• 05.21.13

Teaching Youngsters About Medical Science With A Game–And Killer Muenster

Biotech company Genentech teams with Ideo to create Ralph’s Killer Muenster, which makes science weird, and fun, enough for kids to care.

Teaching Youngsters About Medical Science With A Game–And Killer Muenster

When the most delicious cheese in San Francisco tumbles into the sewer, panic ensues.


Biotech company Genentech and global design company Ideo have teamed up to make a free educational mobile-gaming app that imagines such a preposterous scenario. Instead of calling superheroes to solve the citywide problem, in Ralph’s Killer Muenster, players use the science of genetics to restore the killer cheese to its former edible state. It’s all in a bid to make medical innovation enticing and accessible to youngsters.

It’s kind of a San Francisco thing. “It had to be something that felt relevant to this area,” says Josh Rogers, Ideo project lead for the Ralph’s Killer Muenster work. “And there are few things that people get as excited about here as cheese.”

The idea of monster cheese overtaking a city may require some suspension of disbelief, Rogers admits, but there is a biological component involved that makes it a good “platform for a believable mutation story–more than water, obviously, or something that’s synthetic,” he says, adding, “We wanted it to be something that started as very innocuous.”

This isn’t the first time that the two companies have partnered on a project (check out the recent genetic symphony they created for the TED2012 conference), but this one was a no-brainer for Ideo. Genentech treats “people like people rather than patients,” says Rogers.

Together, they constructed a whole site dedicated to the fictional cheese monger Ralph Swoyer and his family company, which “may or may not have something to do with the recent mutant cheese epidemic.” Ralph’s parents raised him in a dairy-friendly environment, according to his biography, and he happily shares his knowledge of all things cheese on Wikipedia. Muenster is, of course, his favorite.

Ralph describes the current crisis on his blog, which details the accident and consequential epidemic, links to his Twitter account, and notes that “Jennifer, my attorney, has advised that we probably not blog for a while.”


“We liked the play on muenster obviously,” says Rogers. “And we loved the idea that someone could be so passionate about muenster and muenster alone, because it’s not considered to be the highest-end cheese.”

Under the jovial tone is serious science: puzzles that challenge players to look through a microscope and reconstruct phylogenetic, aka evolutionary, trees. That’s fitting since the release of the app commemorates the 60th anniversary of the discovery of the double helix structure of human DNA.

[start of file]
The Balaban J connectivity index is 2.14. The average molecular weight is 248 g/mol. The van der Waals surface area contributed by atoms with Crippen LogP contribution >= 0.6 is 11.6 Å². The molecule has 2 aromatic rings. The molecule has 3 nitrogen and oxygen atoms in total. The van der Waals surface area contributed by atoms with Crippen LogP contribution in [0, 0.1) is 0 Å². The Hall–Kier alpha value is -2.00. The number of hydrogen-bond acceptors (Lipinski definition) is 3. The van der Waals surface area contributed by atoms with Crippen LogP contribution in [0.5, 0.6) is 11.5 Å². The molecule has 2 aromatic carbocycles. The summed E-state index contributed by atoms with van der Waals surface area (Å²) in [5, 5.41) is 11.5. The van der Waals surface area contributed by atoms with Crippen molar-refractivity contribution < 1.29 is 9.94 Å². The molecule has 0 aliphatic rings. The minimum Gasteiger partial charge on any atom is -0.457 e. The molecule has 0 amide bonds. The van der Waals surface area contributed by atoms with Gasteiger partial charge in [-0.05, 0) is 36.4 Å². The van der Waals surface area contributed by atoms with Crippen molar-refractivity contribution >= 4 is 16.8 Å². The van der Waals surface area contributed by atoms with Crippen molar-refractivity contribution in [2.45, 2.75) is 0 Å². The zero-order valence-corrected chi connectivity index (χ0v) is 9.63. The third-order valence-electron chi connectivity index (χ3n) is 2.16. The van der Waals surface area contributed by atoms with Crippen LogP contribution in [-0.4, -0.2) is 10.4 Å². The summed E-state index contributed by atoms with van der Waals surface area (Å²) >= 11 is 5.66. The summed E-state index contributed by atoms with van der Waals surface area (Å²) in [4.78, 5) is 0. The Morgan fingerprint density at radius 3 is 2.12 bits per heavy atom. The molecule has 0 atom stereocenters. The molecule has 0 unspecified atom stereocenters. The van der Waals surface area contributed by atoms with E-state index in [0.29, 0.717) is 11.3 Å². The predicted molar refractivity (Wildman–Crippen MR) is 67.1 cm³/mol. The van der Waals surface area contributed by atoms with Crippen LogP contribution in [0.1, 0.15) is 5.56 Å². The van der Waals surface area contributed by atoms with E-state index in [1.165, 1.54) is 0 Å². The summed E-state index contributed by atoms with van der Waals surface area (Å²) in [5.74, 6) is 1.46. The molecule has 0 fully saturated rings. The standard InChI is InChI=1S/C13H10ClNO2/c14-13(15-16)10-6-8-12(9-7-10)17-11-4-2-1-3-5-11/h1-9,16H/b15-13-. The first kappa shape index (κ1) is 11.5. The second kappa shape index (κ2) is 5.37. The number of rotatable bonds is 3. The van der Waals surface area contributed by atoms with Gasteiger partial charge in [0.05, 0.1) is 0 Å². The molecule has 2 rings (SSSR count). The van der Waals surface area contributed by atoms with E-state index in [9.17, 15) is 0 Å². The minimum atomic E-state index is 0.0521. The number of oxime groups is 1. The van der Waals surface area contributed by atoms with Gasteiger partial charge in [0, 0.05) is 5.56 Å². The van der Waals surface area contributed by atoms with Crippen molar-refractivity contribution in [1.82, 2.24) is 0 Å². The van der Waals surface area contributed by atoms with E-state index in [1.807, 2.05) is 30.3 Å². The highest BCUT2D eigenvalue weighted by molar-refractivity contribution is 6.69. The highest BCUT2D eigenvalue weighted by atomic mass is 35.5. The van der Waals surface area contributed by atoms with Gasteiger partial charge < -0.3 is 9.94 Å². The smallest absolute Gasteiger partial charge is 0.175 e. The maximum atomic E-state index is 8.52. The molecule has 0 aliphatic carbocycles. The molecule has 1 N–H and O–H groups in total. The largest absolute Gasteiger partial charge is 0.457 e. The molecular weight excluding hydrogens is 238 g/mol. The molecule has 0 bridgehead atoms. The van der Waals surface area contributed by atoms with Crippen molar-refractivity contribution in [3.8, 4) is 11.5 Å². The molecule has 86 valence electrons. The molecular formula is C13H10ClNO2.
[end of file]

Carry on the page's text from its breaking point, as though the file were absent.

“We know that if you want to get people–especially young people–really stoked about science and teach them something about that, you have to do that through play,” says Rogers.

In the game, these trees resemble triangles, squares, and other shapes with minute variations, like lines and dashes, which represent traits. Players pair these designs by changing each shape to a more closely related one–a single-generation removed–until they match.

Following the origins of the cheese parallels scientists’ efforts to trace the path of cancer cells in the human body. That’s the basis of cancer research: “If you track it back to its source then you can understand it in a very specific way and then you can develop treatments for it very specifically,” says Rogers. He adds, “Cancer can spread through the body and act like it’s actually a particular kind of cancer when in fact it started somewhere else.”

Learning these principles works better through play than a stuffy classroom approach, but Rogers says they’re delighted that teachers are actually trying to adopt the game into their lesson plans. Creating it wasn’t easy, though.
“I think it’s hard to break all the concepts down into a game, and it’s certainly hard to without taking a certain creative leap a little bit away from the science–abstracting the science a little bit,” says Rogers. “That has to happen, I think, for it to be an engaging experience and for us to kind of imagine a sci-fi layer on top of the real science.”


The marketing elements–the social media presence, blog, and even a real food truck that drives around San Francisco serving Ralph’s Killer Grilled Muenster Sandwiches–all work to strengthen the real-world intent behind the whimsical cheese story and make the game more accessible to people. “We’re joining in with Ralph and Genentech to solve the problem,” says Rogers–whether that’s fighting cancer or, well, helping a simple cheese lover save his business.